Various capabilities and advantages associated with some of the structural features discussed above can now be further appreciated. Referring to FIGS. 2-4, probes 22, 24 and 26 are constructed to provide for linear response from the transducer. On the other hand, referring to FIGS. 5-6, the probes 32 and 34 are configured to afford non-linear response from the transducer 10. More specifically, probe 32 is adapted to provide a logarithmic relationship between the output of transducer 10 and probe position, while probe 34 allows for a sinusoidal relationship between the output of transducer 10 and probe position.
Referring to FIG. 7, it will again be noted that at least a portion of tapered probe 40 can be inserted completely through the interior, hollow portion of coil 16. As should be understood, in many commonly employed configurations of inductive displacement transducers, one end of the probe must always be outside of the coil and the other end must always be within the coil. In these embodiments, the measurable displacement is limited by the length of the coil. With the tapered probe 40 of FIG. 7, the transducer 10 can measure displacement that is much larger than the coil 16 since the extent to which the probe 40 can be inserted through coil 16 is not limited, as with the configurations mentioned immediately above. Indeed the only limiting factor when using tapered probe 40 is the extent to which the circumference of the probe varies from the top of the probe 40 to the bottom of the probe 40. It should be appreciated that use of probe 40 allows for measurement of relatively large rotary displacements, particularly when the length (designated as "1" in FIG. 7) of coil 16 is small relative to probe 40. For example, when the probe 40 is a ring, measurement of rotary displacement can approach 360° if the length of coil 16 is relatively small, and if the probe 40 can be completely inserted through the hollow portion 17 of coil 16.
Referring again to the probe 46 of FIGS. 8-9, it should be appreciated that the sensitivity of measurement is dramatically increased as the amount of wires 47 employed to construct a given probe 46 is increased. More specifically, the sensitivity of the transducer 10 will be increased when it is used in conjunction with a probe 46 composed of more than two metal wires 47. It has been found that when the probe 46 is constructed from a number, n, of wires 47, each of which is substantially uniform, the sensitivity gain of transducer 10, i.e. S, will vary as a function of the square root of n according to the following equation: ##EQU1## where: S=gain in sensitivity for a probe constructed from a plurality of wires.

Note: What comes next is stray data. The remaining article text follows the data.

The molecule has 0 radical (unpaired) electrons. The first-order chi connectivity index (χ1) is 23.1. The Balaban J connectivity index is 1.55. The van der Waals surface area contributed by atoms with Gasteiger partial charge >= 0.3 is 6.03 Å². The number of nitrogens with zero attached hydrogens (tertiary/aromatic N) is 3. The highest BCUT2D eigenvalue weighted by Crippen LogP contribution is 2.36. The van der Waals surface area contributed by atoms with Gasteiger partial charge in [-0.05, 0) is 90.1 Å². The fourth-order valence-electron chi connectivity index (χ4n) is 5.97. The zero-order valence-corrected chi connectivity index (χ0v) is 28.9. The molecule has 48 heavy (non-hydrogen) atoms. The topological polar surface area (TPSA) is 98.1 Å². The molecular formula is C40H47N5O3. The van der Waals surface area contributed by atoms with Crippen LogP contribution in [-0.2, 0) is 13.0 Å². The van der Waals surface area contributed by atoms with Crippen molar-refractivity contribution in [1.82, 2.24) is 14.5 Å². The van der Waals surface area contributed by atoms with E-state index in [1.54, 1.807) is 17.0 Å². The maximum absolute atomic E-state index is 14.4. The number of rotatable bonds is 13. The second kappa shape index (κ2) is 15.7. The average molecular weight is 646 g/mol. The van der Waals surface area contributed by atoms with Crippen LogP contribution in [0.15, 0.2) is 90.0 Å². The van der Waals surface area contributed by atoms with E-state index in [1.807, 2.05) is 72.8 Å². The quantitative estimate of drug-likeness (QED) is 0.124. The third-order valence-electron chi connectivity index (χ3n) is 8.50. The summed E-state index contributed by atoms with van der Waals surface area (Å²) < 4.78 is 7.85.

n=number of wires used to construct the probe.
To more fully understand the above relationship, consider the following example: a curved cylindrically shaped probe, such as probe 22, having a given total circumference is constructed of 49 wires. In that case, the sensivity of the transducer 10, when used with the probe 46, will be seven times greater than if a solid probe of the same total circumference had been used (i.e. √49=7). It should be appreciated that the above relationship holds true for other probes having transverse cross-sectional shapes which differ from that of probe 22. Additionally, the above relationship is applicable, possibly to a lesser degree, even when non-uniform wires, such as dissimilar or tapered wires, are used to construct the probe 46.
A simple, yet effective, arrangement has been described for measuring rotary displacement of a probe. The arrangement is particularly durable since its components are subjected to little wear and tear. In the preferred embodiment, the probes are configured to allow for a wide variety of measurements when the probes are used with the transducer. The probes can be inserted into a hollow interior portion of the coil in response to the pivoting of a shaft about an axis. By constructing the probes with a plurality of wires, sensitivity of the measurements can be substantially enhanced.
In the foregoing description, it will be readily appreciated by those skilled in the art that modifications may be made to the invention without departing from the concept disclosed herein. Such modifications are to be considered as included in the following claims unless those claims, by their language, expressly state otherwise.
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|U.S. Classification||324/207.16, 324/207.25|
|Nov 28, 1995||REMI||Maintenance fee reminder mailed|
|Apr 21, 1996||LAPS||Lapse for failure to pay maintenance fees|
|Jul 2, 1996||FP||Expired due to failure to pay maintenance fee|
Effective date: 19960424